After making the call to cut my cross season short for this year and refocus on getting fit for the road came another tough decision about choosing a team.
At the end of the road season every developing rider is in one of two situations. The first is a rider who hasn’t had the season they had hoped usually due to injury, illness or any other factor and is desperately searching for a team. The other is a rider with some significant results who is looking to progress onto bigger things. This year I was lucky enough to be the latter.
Before I talk about my situation this year let’s discuss the first rider. Coming off a road season without many results is hard, especially if it is due to factors outside your control. However, it is something that everyone will go through at some point. You end up constantly panicking that you won’t get a contract for next year and applying for every possible team you can think of. That was me last year. I was lucky to have the support from everyone at RP Vision (now Vision Innovative Leisure) to allow me to continue with the team for a second year despite only getting mediocre results. As a junior this is exactly the kind of team you want; somewhere that can support you and understand that you have important exams to undertake such as GCSE’s & A-Levels so performances may dip. Being with a team like that kept my confidence high and for that I am extremely grateful. Even so it is far from a perfect situation to be in, especially if you aren’t as fortunate as I was.
There are so many things to think about when choosing a team but before we even look at that let’s talk about applying for teams. Unlike sports such as football, cycling doesn’t have a specific ‘transfer season’ and there’s nobody there telling you when to apply or what to do. Do I apply in July despite still racing or do I wait another month or so until my season is over and I’ve got a full set of results? There is no official right or wrong answer but I do believe that the earlier you get it sent the better. Obviously, I’m not suggesting applying for teams in April because that is completely unrealistic with few races having been completed but getting your name out there is one of the best things you can do. Personally, I send an application in early July as that gives the teams time to watch me race and allows me to keep in contact with updated results etc so I am not forgotten. This is made even harder by teams who do not communicate with you after sending your application. It is so easy to acknowledge a response with a blanket email saying if you haven’t heard by a given date it is a no to save them hassle. However, many teams aren’t that helpful. Waiting for responses not knowing the verdict is tense enough as it is, riders don’t need the stress of putting off contracts because they haven’t heard from a particular team despite the team having no intention of replying. I am still baffled as to why so many teams think it is acceptable to ignore riders who have put a lot of time and effort into an application. They at least deserve an answer.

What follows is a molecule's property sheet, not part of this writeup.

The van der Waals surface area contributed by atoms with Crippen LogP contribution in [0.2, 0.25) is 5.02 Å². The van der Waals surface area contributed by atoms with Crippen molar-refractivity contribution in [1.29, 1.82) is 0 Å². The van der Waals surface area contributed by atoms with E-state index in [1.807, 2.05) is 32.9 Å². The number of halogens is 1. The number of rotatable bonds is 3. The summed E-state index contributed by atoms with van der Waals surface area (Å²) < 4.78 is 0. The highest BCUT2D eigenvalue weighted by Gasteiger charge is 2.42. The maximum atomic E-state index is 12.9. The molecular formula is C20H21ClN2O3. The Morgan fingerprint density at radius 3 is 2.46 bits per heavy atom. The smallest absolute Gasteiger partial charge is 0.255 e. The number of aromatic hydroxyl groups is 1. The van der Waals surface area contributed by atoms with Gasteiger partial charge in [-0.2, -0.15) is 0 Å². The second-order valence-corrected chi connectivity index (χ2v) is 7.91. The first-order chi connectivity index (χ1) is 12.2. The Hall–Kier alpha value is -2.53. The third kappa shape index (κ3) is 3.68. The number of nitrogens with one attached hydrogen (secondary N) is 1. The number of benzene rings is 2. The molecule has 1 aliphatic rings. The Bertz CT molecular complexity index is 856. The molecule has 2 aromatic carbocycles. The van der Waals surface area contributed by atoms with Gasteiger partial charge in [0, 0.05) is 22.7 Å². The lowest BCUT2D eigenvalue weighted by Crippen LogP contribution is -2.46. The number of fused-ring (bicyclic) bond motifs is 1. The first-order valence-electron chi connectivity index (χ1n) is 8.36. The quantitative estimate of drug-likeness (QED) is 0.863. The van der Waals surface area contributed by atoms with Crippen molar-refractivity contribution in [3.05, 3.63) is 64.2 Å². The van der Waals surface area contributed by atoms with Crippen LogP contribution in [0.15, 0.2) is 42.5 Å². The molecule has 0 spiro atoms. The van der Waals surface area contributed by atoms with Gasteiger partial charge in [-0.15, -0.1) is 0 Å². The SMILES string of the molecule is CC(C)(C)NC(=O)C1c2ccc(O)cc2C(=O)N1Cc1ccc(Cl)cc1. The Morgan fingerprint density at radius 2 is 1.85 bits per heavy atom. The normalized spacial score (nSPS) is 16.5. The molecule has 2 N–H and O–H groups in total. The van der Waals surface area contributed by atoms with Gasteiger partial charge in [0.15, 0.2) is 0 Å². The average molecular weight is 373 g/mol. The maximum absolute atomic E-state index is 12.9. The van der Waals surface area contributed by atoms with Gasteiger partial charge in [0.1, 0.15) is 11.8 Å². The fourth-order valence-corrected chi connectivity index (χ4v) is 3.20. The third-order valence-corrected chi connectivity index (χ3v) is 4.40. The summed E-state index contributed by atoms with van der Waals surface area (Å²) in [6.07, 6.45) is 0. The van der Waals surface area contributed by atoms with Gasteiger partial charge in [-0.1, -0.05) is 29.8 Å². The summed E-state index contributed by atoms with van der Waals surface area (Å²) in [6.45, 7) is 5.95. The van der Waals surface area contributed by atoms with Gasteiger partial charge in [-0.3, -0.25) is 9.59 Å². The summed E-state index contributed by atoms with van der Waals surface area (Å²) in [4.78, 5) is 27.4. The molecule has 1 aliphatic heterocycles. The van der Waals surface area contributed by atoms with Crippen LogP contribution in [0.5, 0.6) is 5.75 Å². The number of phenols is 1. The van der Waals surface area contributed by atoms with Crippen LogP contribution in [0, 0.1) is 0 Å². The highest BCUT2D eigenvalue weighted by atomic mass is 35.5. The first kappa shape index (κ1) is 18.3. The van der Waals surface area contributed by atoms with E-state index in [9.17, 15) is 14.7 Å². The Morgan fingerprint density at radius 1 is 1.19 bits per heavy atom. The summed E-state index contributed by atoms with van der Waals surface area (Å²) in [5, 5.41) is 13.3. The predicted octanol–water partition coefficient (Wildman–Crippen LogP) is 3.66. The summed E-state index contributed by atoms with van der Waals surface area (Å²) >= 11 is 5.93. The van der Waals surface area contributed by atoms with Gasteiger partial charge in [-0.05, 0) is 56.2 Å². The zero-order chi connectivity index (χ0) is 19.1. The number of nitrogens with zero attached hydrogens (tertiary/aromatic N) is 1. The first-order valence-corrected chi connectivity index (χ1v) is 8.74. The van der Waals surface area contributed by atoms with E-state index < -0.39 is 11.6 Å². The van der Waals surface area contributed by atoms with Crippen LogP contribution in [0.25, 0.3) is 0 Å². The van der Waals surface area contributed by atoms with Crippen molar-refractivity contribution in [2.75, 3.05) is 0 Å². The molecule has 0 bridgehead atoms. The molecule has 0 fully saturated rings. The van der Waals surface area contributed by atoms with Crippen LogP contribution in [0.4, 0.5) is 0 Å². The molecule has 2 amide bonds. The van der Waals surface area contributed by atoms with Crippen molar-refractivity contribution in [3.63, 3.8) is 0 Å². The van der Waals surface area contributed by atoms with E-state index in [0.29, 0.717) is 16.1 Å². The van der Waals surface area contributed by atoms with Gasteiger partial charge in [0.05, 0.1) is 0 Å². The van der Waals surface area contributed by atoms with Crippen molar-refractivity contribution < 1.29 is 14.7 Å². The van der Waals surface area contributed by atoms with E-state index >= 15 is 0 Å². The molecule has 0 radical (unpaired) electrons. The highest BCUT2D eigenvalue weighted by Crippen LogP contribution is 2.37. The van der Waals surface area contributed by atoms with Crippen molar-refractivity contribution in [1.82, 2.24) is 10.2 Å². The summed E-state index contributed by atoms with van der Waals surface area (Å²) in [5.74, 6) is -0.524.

Then there’s the whole lack of knowledge of teams with many teams closing (especially this year due to Brexit) and very few teams announcing of their formation. Who to apply for is a serious consideration made even harder by this. It’s hard to know the difference between what is aspirational and what is just plain unrealistic especially when teams change dramatically from year to year. Going into my first year as a junior I applied for the Corley Drops cycling team at the time it was just a good UK domestic team however I was unaware that the next year they were going UCI and I was now applying for the UCI Drops team which was completely unrealistic with no road racing experience.